June 14, 2007


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Mortal Kombat: Armageddon, (Wii)
Midway, 2007
By Xander Scott news@hippopress.com

DOnce upon a time, there was a game by the name of Mortal Kombat that managed to scare the bejeezus out of parents and politicians alike with its over-the-top violence and gory, cutting-edge graphics. In a related story, this was the same era in which Vanilla Ice was thought to be edgy and clear Pepsi was thought to be a good idea.

Fast-forward a full 15 years. The Ice-man is long gone, but Kombat is still alive and well, as the recent release of Mortal Kombat: Armageddon on the Wii proves. Armageddon feels like the anniversary edition that it is, with almost every one of the fighting game’s characters that had appeared in the previous six versions playable this time around. That makes for an impressive total roster of 60-plus brawlers. Though the game was released last fall for the Playstation 2 and Xbox systems, the Wii version, as you may expect, differs itself from the earlier releases though the motion-sensitive capabilities of its controller. There is no shadowboxing, a-la Wii Sports Boxing, as punching and kicking are still handled through button mashing. However, each character’s signature moves, the fun stuff like impaling your opponent on a spear or freezing him solid with a ball of ice, are handled though easy-to-learn gesture-based commands. In other words, fireball-throwing isn’t just for the game geeks anymore.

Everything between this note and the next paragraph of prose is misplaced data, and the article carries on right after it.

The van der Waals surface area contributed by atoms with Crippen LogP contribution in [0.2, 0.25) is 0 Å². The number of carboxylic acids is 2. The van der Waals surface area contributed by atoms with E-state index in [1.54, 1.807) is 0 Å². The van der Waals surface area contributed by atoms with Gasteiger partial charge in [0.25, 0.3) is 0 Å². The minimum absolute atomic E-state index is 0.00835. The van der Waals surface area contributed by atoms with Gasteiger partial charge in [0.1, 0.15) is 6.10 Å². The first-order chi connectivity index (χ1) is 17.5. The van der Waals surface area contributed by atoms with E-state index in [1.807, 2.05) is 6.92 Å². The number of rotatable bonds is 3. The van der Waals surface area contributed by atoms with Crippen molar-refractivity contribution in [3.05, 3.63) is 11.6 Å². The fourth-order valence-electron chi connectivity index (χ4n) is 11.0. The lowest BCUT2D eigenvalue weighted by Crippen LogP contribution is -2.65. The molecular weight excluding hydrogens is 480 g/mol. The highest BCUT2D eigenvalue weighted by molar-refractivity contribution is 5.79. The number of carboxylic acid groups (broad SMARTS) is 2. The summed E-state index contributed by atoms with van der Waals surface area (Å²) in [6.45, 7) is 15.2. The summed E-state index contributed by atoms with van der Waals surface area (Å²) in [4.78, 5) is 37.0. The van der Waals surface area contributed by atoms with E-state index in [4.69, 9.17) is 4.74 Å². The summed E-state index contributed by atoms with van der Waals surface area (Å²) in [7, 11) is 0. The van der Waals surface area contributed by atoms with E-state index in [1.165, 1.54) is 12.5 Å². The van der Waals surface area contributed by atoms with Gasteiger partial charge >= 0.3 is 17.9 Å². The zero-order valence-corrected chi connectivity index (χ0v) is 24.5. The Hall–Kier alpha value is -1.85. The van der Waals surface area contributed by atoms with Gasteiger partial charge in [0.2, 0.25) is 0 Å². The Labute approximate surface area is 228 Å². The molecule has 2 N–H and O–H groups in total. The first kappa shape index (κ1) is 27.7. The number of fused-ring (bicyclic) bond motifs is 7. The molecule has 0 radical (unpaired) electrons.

While hardcore gamers probably aren’t going to like having their secret weapons handed out to everyone like this, the new control system makes this version of Mortal Kombat one of the most accessible fighting games of its kind, which is really what the Wii is all about.

The game includes a couple of other play options, including a single-player quest mode and a silly racing game aptly named “Motor Kombat.” Neither mode trumps the beat-’em-up fun of the main event, but the versions offer additional depth, which is something most fighting games lack. The plot, if you want to call it that, has all the B-movie sensibilities we’ve come to expect from the series, with enough ninjas, demons, commandos, and cyborgs thrown in to satisfy your inner 12-year-old. Don’t bother looking for any kind of meaningful story, though. Some of these characters have been killed more often than Kenny over the last decade and a half.

In its seventh itineration, Mortal Kombat no longer generates the political heat it once did, but that doesn’t mean the game is no longer violent. You can still rip people’s spines out through their neck (a trademark since the original) and there’s a comical amount of bloodshed in every battle. The game is for mature audiences, without question, but the overall vibe is much more Nightmare on Elm Street than Hostel. For true controversy, we’ll just have to wait for the inevitable “use the Wii-remote to jam the ice-pick through the guy’s neck” game. You know it’s coming.

Mortal Kombat: Armageddon is a fighting game for people who don’t like fighting games, on a video game system designed for people who don’t like video games. It should fill a void nicely on the system for any fan looking to add another strong multiplayer offering to their collection that isn’t yet another collection of mini-games. Kombat delivers exactly what you’d expect from a series that’s managed to remain relevant for 15 years. No more than what you’d expect, but certainly no less. B — Xander Scott